In the past I have identified as a girl, a female and later as a woman. But it’s always been an uncomfortable part of my identity. The term ‘Lady’ has always felt weird – and I remember when I was a teacher and our management team called us ‘ladies’ on Educa it made me squirm. I’ve never felt like I did ‘woman’ well. And its always felt uncomfortable and I’ve always felt on the outside looking in. I used to try really hard to be feminine, but it felt weird and I looked uncomfortable. 


But I am not traditionally androgynous or masculine. I don’t want to be a man. I often shave my head, I love elaborate fashion and clashing traditional masc and femme styles, I am great at cooking and terrible at taking the bins out. For me, this feels like home.  


But non-binary doesn’t feel right. 


So now I just don’t identify with gender. I am happy to say I am female, but none of the words that describe gender feel like me. For me, any label of gender – even gender queer or a-gender – communicates a relationship to gender. And as I said earlier, gender is simply not on my disco ball; I am not on the gender continuum. I guess when pushed I say I’m Gender Anarchist. 


TBH I’ve really always just felt like Rachel. And now, finally, thankfully, there’s a way to express that. I no longer need to squirm and feel unseen. 


I’d like to pause for a moment – again – to give you an insight into the history of our LGBTIQA+ community. I know my gender identity and use of the queer label causes distress to some in our broader community. For decades, lesbians fought to broaden definitions and ways to ‘be’ a woman. They fought for lesbian visibility and I know for many of them, it feels like younger folk who use terms like queer and identify with non-binary gender identities are taking for granted their work, and rendering them invisible. I’d like to pay my respects to this group of fierce women and thank them for their work. Your work has radically changed my life and I will always be grateful for the path you trod before me.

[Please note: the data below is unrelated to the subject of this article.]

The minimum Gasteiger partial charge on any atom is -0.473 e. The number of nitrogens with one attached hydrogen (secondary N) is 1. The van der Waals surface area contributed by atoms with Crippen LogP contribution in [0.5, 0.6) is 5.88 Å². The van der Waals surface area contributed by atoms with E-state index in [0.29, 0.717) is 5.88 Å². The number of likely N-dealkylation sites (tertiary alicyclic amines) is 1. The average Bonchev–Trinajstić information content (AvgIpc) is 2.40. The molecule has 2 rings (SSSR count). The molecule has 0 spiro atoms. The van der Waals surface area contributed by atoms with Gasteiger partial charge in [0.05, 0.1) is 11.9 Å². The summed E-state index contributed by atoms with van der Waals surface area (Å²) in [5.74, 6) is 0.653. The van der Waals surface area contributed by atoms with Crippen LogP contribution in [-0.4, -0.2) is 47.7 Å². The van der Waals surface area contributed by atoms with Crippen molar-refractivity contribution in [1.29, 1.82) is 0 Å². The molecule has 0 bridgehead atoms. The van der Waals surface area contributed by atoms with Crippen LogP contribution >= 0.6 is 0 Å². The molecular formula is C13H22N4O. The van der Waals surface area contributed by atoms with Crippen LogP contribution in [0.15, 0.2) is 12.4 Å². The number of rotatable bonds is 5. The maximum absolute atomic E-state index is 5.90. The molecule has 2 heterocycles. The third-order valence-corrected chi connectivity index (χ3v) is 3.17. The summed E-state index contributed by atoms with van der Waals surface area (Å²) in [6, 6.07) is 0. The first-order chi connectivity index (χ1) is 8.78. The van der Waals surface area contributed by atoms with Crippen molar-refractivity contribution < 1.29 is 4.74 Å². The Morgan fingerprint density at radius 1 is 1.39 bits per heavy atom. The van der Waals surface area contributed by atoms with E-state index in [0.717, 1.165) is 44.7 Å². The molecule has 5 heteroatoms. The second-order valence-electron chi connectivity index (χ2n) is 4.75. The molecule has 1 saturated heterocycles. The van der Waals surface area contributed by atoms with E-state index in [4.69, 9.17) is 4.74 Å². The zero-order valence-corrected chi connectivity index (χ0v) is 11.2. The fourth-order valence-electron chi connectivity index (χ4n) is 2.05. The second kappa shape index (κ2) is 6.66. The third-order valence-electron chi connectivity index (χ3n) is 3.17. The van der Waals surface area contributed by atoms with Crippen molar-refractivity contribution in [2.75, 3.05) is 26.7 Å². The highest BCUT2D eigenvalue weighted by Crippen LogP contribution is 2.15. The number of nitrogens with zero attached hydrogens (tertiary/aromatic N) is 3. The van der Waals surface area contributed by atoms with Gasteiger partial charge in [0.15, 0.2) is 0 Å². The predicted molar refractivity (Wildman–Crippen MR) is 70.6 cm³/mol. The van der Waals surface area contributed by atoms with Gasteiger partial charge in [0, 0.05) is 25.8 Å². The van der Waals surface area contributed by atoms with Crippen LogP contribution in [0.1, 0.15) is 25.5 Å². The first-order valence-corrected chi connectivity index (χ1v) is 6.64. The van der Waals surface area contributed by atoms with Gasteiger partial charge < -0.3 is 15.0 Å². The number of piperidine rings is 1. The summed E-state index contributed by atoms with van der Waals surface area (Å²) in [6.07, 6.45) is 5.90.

But Queer feels right, in this particular historic, social, political, environmental and economic moment. 


In terms of my sexuality, I am sexually, romantically and aesthetically attracted to women, and I am in a relationship with a cis-woman (a person whose birth sex matches her gender). I have also been in relationships with transwomen (women who were assigned males at birth) and I used to date men and married a man briefly in my 20s. Sexuality evolves! 


This is just my story. I am not the owner of queer culture or identity. Like any community, the community of folx with diverse genders and sexualities is as broad as any other culture. That’s why I’ve drawn on broad sources of information and knowledge in preparing this session. 


We know there’s not one way to be ‘Australian’ or ‘Atheist’ or ‘White’ or ‘teacher’ or ‘from Perth’ or any other identities really. There’s also not one way to be part of the LGBTIQA+ communities. So, what I present today isn’t definitive series of fact and uncontestable knowledge, it is a collection of what professionals who I have worked with have told me they want to know, and a collection and synthesis of how folk in the LGBTIQA+ communities have responded to the questions raised by EC professionals, as well as other things they want to share. We also acknowledge that this is captured at a point in time – these are perspectives I’ve gathered in 2022 and are a product of this particular context. Our culture(s) will continue to emerge just as any other and all the cultures you belong to.